It’s clear that the happenings over the weekend in Charlottesville, Virginia, has left many Americans shaken. The “protest” of white supremacists dubbed “Unite The Right” left one woman—Heather Heyer—dead and over a dozen more injured after an alt-right protester rammed his car into a group of peaceful counter-protesters. Videos of the murderous incident of the car plowing into the counter-protesters as well as the images of a group of white supremacists brutally beating a 20-year-old black man, Deandre Harris, among others soon went viral and sparked outrage, creating a new wave of anti-bigotry activism across the country.
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Yesterday, Wilco released a brand new song called “All Lives, You Say?”, with the title making fun of the “All Lives Matter” slogan that is largely thought to minimize the importance of “Black Lives Matter”—a movement that seeks to address the racial inequalities within the criminal justice system. The band’s newest single is available for download or free stream, with the download available for a minimum donation of $1. All proceeds from the donation will go toward Southern Poverty Law Center, an anti-hate and anti-bigotry organization that tracks and exposes the activities of hate groups, litigates civil rights cases, and teaches tolerance through a free school program.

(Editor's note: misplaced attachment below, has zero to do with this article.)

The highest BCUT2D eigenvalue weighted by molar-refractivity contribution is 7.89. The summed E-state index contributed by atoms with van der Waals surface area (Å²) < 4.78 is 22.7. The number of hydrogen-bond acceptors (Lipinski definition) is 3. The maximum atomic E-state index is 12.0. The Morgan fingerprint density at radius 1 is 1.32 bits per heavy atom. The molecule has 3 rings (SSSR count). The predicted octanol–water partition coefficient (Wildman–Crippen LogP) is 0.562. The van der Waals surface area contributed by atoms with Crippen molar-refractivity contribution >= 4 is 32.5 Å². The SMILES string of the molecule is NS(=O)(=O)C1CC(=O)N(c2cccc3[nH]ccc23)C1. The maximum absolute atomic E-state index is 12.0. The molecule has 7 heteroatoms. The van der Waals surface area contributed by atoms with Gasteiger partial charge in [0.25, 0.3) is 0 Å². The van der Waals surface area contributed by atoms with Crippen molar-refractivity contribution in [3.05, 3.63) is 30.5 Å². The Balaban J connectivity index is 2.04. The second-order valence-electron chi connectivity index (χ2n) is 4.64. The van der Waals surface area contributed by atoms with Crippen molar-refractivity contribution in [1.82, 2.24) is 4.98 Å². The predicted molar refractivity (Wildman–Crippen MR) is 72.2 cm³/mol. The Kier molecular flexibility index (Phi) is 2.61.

In Wilco’s post about “All Lives, You Say?”, the band announced that the proceeds would be donated to the Southern Poverty Law Center in honor of front man Jeff Tweedy’s father, Robert L. Tweedy, who died earlier this year. The post also contained a quote from Jeff Tweed about his father, with Tweedy stating, “My dad was named after a Civil War general, and he voted for Barack Obama twice. He used to say ‘If you know better, you can do better.’ America – we know better. We can do better.”
You can stream the latest from Wilco, “All Lives, You Say?”, below, or download the track from their Bandcamp after a charitable donation here.
[Photo: Steve Olker]